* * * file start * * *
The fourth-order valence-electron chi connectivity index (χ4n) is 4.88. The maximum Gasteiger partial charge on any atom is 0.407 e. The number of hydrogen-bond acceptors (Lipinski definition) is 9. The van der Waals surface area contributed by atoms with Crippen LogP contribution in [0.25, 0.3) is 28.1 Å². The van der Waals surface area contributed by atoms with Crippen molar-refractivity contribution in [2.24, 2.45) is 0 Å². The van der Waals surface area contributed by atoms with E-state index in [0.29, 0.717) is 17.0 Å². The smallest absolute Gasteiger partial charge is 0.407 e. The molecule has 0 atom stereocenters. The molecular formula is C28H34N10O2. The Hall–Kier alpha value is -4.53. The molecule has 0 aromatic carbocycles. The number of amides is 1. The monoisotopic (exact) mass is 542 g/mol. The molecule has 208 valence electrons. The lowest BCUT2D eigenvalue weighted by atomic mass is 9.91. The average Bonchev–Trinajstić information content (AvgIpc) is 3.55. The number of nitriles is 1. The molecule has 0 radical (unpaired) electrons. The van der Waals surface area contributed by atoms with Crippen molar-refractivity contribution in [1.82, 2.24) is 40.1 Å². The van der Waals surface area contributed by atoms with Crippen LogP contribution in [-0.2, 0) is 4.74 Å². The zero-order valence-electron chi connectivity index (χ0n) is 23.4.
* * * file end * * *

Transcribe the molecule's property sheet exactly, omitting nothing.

The fourth-order valence-electron chi connectivity index (χ4n) is 4.88. The maximum Gasteiger partial charge on any atom is 0.407 e. The number of hydrogen-bond acceptors (Lipinski definition) is 9. The van der Waals surface area contributed by atoms with Crippen LogP contribution in [0.25, 0.3) is 28.1 Å². The van der Waals surface area contributed by atoms with Crippen molar-refractivity contribution in [2.24, 2.45) is 0 Å². The van der Waals surface area contributed by atoms with E-state index in [0.29, 0.717) is 17.0 Å². The smallest absolute Gasteiger partial charge is 0.407 e. The molecule has 0 atom stereocenters. The molecular formula is C28H34N10O2. The Hall–Kier alpha value is -4.53. The molecule has 0 aromatic carbocycles. The number of amides is 1. The monoisotopic (exact) mass is 542 g/mol. The molecule has 208 valence electrons. The lowest BCUT2D eigenvalue weighted by atomic mass is 9.91. The average Bonchev–Trinajstić information content (AvgIpc) is 3.55. The number of nitriles is 1. The molecule has 0 radical (unpaired) electrons. The van der Waals surface area contributed by atoms with Crippen molar-refractivity contribution in [1.82, 2.24) is 40.1 Å². The van der Waals surface area contributed by atoms with Crippen LogP contribution in [-0.2, 0) is 4.74 Å². The zero-order valence-electron chi connectivity index (χ0n) is 23.4.